The iPhone X got upstaged by Apple’s battery scandal

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It’s one of the most buzzed-about brands in the world, but lately people have been talking about Apple for all the wrong reasons.

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 buzz — defined as whether the 30,000 or so daily poll respondents have heard either something positive or negative about the brand — rose to 64% this week, according to market research firm Morning Consult.

Apple’s negative “buzz,” as the firm calls it, hit its highest level ever on Jan. 1, when 24% of people said they had heard something negative about the company — the most since Morning Consult began tracking the brand in October 2016 (Morning Consult has polled more than 78,000 Americans on Apple since then).

The bad news for Apple: More people are talking about Apple these days than they were on Nov. 3, when the company released its iPhone X. Buzz was around 55% that day, rose to 62% four days later, but then began to taper off. Since news of the battery scandal broke, the company’s stock price tumbled after the news, falling to a one-month low on Dec. 29, but has since began to climb back up.



Don’t miss: How Apple could have prevented the iPhone-slowdown controversy

The company has been hit with a wave of criticism and lawsuits for purposefully slowing down iPhones with older batteries to avoid them shutting down from being overworked. Apple admitted to slowing down the phones, and apologized to customers in an open letter.

The company is also offering a discount on replacement batteries for the iPhone 6 and iPhone 7 models (from $79 to $29, from now until the end of December 2018). Apple’s admission gave new life to long-running conspiracy theories that the company slows down older phones on purpose, simply to push consumers to newer models.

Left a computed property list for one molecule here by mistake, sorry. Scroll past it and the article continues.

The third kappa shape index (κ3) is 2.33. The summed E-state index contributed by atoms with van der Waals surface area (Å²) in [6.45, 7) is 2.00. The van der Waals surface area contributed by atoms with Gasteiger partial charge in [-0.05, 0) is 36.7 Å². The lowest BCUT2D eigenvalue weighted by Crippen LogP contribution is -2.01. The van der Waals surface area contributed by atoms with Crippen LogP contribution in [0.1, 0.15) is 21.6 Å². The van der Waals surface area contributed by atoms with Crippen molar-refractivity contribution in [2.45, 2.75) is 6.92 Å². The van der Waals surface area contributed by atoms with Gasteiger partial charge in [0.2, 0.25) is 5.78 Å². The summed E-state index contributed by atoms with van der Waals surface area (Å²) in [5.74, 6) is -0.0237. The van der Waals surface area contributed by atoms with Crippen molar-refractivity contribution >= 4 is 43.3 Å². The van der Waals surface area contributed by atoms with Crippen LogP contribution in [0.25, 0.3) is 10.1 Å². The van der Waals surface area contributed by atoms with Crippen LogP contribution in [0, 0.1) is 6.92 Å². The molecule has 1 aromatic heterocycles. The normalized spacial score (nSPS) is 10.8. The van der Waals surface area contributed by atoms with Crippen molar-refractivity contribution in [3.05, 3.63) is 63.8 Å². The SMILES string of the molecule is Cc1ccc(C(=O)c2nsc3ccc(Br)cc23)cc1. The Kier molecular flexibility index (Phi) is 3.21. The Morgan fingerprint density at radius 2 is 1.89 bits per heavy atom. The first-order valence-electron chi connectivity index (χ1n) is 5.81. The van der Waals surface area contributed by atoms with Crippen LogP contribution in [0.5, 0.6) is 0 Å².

Also see: Behold, Apple’s $349 iPhone — the cheapest on the market

Meanwhile, iPhone X’s have been selling, though analysts are unsure how well the company has been doing with its tenth-anniversary edition. One analyst at UBS said the demand seemed to be flat. The X (pronounced “10” rather than “X”) is the most expensive phone it has ever sold, starting at $999.

But, as the saying goes, perhaps all publicity is good publicity. Apple’s overall favorability is still strong, with around 68% of poll participants having a positive view of the brand (as per usual, according to Morning Consult), compared with the average consumer electronics industry average of 43%.

And it’s Morgan Stanley’s top tech stock pick for the new year, Morgan Stanley said in an investor note — particularly because the latest model iPhone is a hit in China.



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